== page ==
If you thought that the high rates of suicide and car accidents cases in 2015 were the largest cause of death ever in the US then you are wrong. The recently published report by the Centers for Disease Control and Prevention states that the fatal drug overdoses in the U.S. more than doubled since 1999.
The data examined by the CDC was sourced from the National Vital Statics System and used it to provide insight on the drug trends from 1999-2015, reports ABC News.
There has been a sharp increase in the rate of fatal drug overdoses from 1999, with the statistics being placed at 6.3 deaths per 100,000 in 2015, up from 6.1 deaths per 100,000 people.
This is a much higher figure compared to the 13.4 deaths per 100,000 caused by suicide or 11.1 deaths per 100,000 residents resulting from car accidents.
Overdoses of opioid were four times higher within the same period of time analyzed. In 2015 alone, 33,000 people died as a result of opioid – higher than any other record. The CDC estimates is that 91 Americans are killed on a daily basis as of opioid overdose.
The opioid epidemic snatched the lives of 5000,000 Americans from 2000 to 2015.
No Age Group is safe
The deaths are recorded across all age groups, with each being at an almost equal level of risk. However, the hard-hit persons are those within ages 40 to 60, as exposed by the report.
The report further explains that as much as a lot of concern has been on the young adults abusing drugs, the middle-aged were similarly faced with the danger of drug abuse.
The highest fatal drug overdose cases were recorded in people aged 54 to 65 within the study time. This age group had a nearly 5-times increase from 4.2 deaths per 100,000 to 21.8 deaths in 2015.
Within 2015 alone, Americans aged 45 to 54 years had the highest fatal overdose death rates, reaching a height of 30 deaths per 100,000 people.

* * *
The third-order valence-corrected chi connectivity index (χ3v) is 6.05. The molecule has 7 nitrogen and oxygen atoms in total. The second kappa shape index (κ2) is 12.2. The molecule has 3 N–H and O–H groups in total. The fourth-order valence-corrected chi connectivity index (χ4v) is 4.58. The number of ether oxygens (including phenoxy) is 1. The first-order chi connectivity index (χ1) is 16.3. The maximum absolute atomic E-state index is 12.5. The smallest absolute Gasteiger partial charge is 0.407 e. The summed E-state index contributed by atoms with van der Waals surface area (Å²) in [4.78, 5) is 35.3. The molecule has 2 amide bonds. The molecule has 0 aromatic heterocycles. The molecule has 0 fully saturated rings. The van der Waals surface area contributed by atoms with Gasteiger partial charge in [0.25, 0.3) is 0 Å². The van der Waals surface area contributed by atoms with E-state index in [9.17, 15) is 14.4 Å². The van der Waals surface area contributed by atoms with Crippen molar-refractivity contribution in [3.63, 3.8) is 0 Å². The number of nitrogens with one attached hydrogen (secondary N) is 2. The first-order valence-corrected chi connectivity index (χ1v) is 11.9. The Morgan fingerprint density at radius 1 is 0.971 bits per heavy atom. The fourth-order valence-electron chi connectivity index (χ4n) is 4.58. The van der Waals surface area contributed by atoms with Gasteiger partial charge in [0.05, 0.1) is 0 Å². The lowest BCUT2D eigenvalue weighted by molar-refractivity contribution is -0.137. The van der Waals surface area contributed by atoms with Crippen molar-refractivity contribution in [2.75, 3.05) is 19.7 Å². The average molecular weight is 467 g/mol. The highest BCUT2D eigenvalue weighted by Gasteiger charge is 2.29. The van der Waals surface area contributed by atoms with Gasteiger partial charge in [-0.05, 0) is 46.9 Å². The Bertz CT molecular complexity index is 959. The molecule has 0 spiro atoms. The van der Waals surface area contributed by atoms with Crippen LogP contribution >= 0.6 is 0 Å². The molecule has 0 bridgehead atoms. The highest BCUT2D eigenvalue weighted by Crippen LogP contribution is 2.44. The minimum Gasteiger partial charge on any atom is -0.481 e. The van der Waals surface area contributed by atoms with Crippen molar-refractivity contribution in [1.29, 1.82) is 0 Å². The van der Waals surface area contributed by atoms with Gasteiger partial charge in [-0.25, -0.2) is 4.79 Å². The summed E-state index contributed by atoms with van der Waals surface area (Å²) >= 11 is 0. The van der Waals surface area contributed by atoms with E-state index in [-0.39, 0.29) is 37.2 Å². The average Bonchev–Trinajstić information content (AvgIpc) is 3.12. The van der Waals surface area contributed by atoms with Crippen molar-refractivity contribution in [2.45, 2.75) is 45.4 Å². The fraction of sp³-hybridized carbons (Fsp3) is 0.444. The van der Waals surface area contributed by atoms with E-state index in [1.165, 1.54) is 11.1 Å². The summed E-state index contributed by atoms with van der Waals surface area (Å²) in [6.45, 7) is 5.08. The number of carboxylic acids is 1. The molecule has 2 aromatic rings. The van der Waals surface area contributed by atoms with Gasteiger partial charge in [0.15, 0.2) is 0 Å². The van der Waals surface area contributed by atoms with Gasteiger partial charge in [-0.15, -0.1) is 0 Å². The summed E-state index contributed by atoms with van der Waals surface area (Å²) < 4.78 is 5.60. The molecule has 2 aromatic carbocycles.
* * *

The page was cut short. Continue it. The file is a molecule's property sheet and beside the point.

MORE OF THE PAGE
According to Dr. Caleb Alexander, a co-director for the Johns Hopkins Center for Drug Safety and Effectiveness, the basic information drawn from the report is that there is a rise in the deaths attributed to opioid.
“Each year I think it’s hard to imagine it getting much worse and yet last year we had the highest number of deaths on record,” Alexander said.
This data also shows that no age group is sage and that any person can be affected by drug overdose.
Many experts have always assumed that it’s only the teenagers and young adults who can be affected by drug overdose – an assumption that is in sharp contradiction of the recently published data.
It’s not just opioids
But the rising numbers of drug overdose deaths is not just as a result of opioid but also other drugs like cocaine and heroin.
Dr. Corey Slovis, chairman of department of emergency medicine at Vanderbilt University Medical Center and medical director of the National Fire Department and National Airport, stated that this was the worst drug-related death rate ever.